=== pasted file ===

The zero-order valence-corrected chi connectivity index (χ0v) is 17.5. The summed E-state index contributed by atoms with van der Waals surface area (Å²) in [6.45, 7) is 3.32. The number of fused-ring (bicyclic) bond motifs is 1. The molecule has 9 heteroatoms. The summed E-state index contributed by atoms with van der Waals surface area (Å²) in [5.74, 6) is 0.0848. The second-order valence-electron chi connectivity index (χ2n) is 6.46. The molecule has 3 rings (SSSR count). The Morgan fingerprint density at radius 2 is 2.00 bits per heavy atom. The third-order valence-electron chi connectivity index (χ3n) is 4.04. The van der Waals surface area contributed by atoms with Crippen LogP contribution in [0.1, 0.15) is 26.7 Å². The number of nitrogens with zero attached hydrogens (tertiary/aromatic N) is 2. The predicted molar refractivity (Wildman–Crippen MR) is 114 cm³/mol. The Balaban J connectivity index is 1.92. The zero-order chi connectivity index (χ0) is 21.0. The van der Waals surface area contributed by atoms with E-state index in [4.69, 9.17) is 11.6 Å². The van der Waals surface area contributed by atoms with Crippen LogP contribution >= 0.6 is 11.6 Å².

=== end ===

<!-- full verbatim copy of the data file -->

The zero-order valence-corrected chi connectivity index (χ0v) is 17.5. The summed E-state index contributed by atoms with van der Waals surface area (Å²) in [6.45, 7) is 3.32. The number of fused-ring (bicyclic) bond motifs is 1. The molecule has 9 heteroatoms. The summed E-state index contributed by atoms with van der Waals surface area (Å²) in [5.74, 6) is 0.0848. The second-order valence-electron chi connectivity index (χ2n) is 6.46. The molecule has 3 rings (SSSR count). The Morgan fingerprint density at radius 2 is 2.00 bits per heavy atom. The third-order valence-electron chi connectivity index (χ3n) is 4.04. The van der Waals surface area contributed by atoms with Crippen LogP contribution in [0.1, 0.15) is 26.7 Å². The number of nitrogens with zero attached hydrogens (tertiary/aromatic N) is 2. The predicted molar refractivity (Wildman–Crippen MR) is 114 cm³/mol. The Balaban J connectivity index is 1.92. The zero-order chi connectivity index (χ0) is 21.0. The van der Waals surface area contributed by atoms with E-state index in [4.69, 9.17) is 11.6 Å². The van der Waals surface area contributed by atoms with Crippen LogP contribution >= 0.6 is 11.6 Å².